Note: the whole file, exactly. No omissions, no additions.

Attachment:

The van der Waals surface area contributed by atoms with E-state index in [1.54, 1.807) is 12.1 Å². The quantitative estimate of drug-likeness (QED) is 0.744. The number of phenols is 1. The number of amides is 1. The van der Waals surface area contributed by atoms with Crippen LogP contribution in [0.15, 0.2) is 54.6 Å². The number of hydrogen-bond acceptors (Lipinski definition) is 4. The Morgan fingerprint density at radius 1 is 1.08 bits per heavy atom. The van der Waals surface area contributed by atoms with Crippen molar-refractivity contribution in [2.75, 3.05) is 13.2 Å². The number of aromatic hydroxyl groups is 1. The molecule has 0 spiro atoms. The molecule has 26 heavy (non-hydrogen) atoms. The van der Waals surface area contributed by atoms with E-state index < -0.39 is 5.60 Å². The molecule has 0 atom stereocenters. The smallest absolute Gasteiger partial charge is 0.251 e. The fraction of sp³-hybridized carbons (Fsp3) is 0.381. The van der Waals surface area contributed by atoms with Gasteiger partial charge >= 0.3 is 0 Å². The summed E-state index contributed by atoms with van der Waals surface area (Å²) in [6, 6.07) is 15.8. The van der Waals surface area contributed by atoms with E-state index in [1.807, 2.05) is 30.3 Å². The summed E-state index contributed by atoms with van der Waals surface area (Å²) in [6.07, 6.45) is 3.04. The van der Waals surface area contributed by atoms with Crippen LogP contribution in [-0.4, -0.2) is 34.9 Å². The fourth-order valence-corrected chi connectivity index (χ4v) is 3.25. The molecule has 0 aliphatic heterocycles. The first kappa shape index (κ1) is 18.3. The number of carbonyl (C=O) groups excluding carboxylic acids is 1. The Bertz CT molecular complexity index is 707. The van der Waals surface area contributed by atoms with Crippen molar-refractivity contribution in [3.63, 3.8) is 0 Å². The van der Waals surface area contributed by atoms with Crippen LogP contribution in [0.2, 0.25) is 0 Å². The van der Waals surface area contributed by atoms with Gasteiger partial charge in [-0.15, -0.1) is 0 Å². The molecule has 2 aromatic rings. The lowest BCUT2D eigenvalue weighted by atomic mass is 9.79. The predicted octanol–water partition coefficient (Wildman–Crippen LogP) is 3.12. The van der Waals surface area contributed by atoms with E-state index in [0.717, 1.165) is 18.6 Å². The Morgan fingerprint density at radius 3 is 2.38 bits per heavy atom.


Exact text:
The van der Waals surface area contributed by atoms with E-state index in [1.54, 1.807) is 12.1 Å². The quantitative estimate of drug-likeness (QED) is 0.744. The number of phenols is 1. The number of amides is 1. The van der Waals surface area contributed by atoms with Crippen LogP contribution in [0.15, 0.2) is 54.6 Å². The number of hydrogen-bond acceptors (Lipinski definition) is 4. The Morgan fingerprint density at radius 1 is 1.08 bits per heavy atom. The van der Waals surface area contributed by atoms with Crippen molar-refractivity contribution in [2.75, 3.05) is 13.2 Å². The number of aromatic hydroxyl groups is 1. The molecule has 0 spiro atoms. The molecule has 26 heavy (non-hydrogen) atoms. The van der Waals surface area contributed by atoms with E-state index < -0.39 is 5.60 Å². The molecule has 0 atom stereocenters. The smallest absolute Gasteiger partial charge is 0.251 e. The fraction of sp³-hybridized carbons (Fsp3) is 0.381. The van der Waals surface area contributed by atoms with Gasteiger partial charge >= 0.3 is 0 Å². The summed E-state index contributed by atoms with van der Waals surface area (Å²) in [6, 6.07) is 15.8. The van der Waals surface area contributed by atoms with E-state index in [1.807, 2.05) is 30.3 Å². The summed E-state index contributed by atoms with van der Waals surface area (Å²) in [6.07, 6.45) is 3.04. The van der Waals surface area contributed by atoms with Crippen LogP contribution in [-0.4, -0.2) is 34.9 Å². The fourth-order valence-corrected chi connectivity index (χ4v) is 3.25. The molecule has 0 aliphatic heterocycles. The first kappa shape index (κ1) is 18.3. The number of carbonyl (C=O) groups excluding carboxylic acids is 1. The Bertz CT molecular complexity index is 707. The van der Waals surface area contributed by atoms with Crippen molar-refractivity contribution in [3.63, 3.8) is 0 Å². The van der Waals surface area contributed by atoms with Crippen LogP contribution in [0.2, 0.25) is 0 Å². The van der Waals surface area contributed by atoms with Gasteiger partial charge in [-0.15, -0.1) is 0 Å². The molecule has 2 aromatic rings. The lowest BCUT2D eigenvalue weighted by atomic mass is 9.79. The predicted octanol–water partition coefficient (Wildman–Crippen LogP) is 3.12. The van der Waals surface area contributed by atoms with E-state index in [0.717, 1.165) is 18.6 Å². The Morgan fingerprint density at radius 3 is 2.38 bits per heavy atom.